In recent weeks, RBC Capital Markets junior investment banking analyst, Bill Tsai, was arrested for insider trading ahead of their April announcement that private equity firm Siris Capital Group would acquire digital printing technology company Electronics for Imaging or EFI.
Background of this Insider Trading Case
On April 15th, Siris Capital offered to acquire EFI in an all-cash deal valued at about $1.7 billion, representing about a 26% premium to the April 12th closing price. Siris secured committed debt financing from RBC Capital, KKR Capital, Deutsche Bank, Barclays, Credit Suisse and Macquarie Capital.
Bill Tsai, a junior analyst who joined RBC Capital Markets in July 2018, learned of the impending acquisition through his work. Government prosecutors allege that in late March and early April, Tsai bought 187 out-of-the-money call options in EFI in a personal account he hid from RBC. The US claims that Tsai earned $98,750 in illicit profits on these options that he sold shortly after the deal was announced.
Tsai was arrested and charged with a single count of securities fraud. He was released on a $100,000 bond and faces a prison sentence if convicted. Tsai is set to appear in court on Sept. 11 for a preliminary hearing on his criminal charges.
U.S. Attorney Geoffrey Berman in Manhattan explained their action against Tsai in this case in a statement, “His profits were not the result of trading acumen, diligent research, or blind luck, but rather, as alleged, the product of theft of confidential information from his employer.”
RBC Capital Markets subsequently fired Tsai, saying “RBC has a zero-tolerance approach to any breach of the law or our code of conduct. We have cooperated fully with law enforcement as it relates to this matter.”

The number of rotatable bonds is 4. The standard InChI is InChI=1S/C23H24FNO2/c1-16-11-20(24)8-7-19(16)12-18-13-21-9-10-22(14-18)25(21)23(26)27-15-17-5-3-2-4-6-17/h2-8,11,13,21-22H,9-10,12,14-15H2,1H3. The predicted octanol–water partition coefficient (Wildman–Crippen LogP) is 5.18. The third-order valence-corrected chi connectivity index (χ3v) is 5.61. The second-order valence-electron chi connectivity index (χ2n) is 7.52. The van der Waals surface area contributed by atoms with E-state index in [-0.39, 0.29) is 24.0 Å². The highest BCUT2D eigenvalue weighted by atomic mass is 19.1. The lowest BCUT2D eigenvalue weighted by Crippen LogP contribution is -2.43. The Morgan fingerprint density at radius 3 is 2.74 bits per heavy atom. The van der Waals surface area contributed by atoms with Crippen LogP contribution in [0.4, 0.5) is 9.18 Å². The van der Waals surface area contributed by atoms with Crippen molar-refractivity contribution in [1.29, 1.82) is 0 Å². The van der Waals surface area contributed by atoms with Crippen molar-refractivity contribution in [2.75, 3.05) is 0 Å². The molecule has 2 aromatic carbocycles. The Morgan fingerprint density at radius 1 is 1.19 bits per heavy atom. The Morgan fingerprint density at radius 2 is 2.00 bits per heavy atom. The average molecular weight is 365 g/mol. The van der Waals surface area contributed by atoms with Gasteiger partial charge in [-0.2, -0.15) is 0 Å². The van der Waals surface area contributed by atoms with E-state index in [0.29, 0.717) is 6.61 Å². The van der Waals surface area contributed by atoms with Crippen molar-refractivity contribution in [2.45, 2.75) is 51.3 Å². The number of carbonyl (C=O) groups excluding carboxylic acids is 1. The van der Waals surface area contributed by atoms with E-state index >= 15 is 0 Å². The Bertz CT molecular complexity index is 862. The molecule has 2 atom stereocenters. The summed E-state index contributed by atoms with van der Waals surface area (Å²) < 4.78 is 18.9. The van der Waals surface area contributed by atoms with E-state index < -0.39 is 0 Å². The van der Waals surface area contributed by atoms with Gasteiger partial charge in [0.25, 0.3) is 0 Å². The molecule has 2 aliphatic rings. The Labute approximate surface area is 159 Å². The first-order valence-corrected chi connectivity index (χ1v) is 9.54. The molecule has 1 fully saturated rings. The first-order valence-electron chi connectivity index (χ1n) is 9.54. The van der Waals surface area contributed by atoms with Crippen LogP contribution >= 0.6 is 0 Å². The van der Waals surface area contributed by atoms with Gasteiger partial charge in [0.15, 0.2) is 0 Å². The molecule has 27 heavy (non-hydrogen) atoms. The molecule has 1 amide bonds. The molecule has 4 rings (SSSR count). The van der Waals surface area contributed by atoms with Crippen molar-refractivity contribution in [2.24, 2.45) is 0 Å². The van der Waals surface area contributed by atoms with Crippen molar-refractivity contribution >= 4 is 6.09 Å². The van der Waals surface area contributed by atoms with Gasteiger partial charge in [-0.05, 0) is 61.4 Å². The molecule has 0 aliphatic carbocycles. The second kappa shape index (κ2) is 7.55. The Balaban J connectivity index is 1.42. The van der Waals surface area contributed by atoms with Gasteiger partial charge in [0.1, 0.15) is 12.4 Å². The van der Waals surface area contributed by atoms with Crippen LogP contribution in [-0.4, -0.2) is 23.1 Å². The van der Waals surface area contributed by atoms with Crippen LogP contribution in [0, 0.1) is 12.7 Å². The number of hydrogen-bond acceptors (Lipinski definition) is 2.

The criminal case is U.S. v Tsai, 19-cr-7464, U.S. District Court, Southern District of New York (Manhattan). The SEC case is SEC v. Tsai, 19-cv-7501, U.S. District Court, Southern District of New York (Manhattan).
The case against RBC Capital Markets’ analyst Bill Tsai is a run of the mill insider trading case. The only unique aspect of this case is the fact that Bill Tsai is a mere 23 years old, and he was indicted for insider trading less than 15 months after graduating from NYU Stern.
While at NYU Stern, Tsai took a variety of course focused on professional ethics and social responsibility. Once joining RBC Capital, Tsai also went through training that covered RBC’s policy on insider trading requiring employees to keep non-public information confidential and clearly stating that insider trading is both against its policy and federal law. Tsai also signed a form when he was first hired stating that he did not have “employee or employee related” trading accounts like the one he allegedly used to buy EFI stock.
What this case highlights is the fact that taking business ethics courses and undergoing compliance training, by themselves will not eliminate criminal insider trading activity. Clearly, Tsai felt the potential reward of insider trading was greater than the risk and associated penalties of being caught. As long as people continue to believe this calculus is true, insider trading will remain a problem the regulators will need to battle.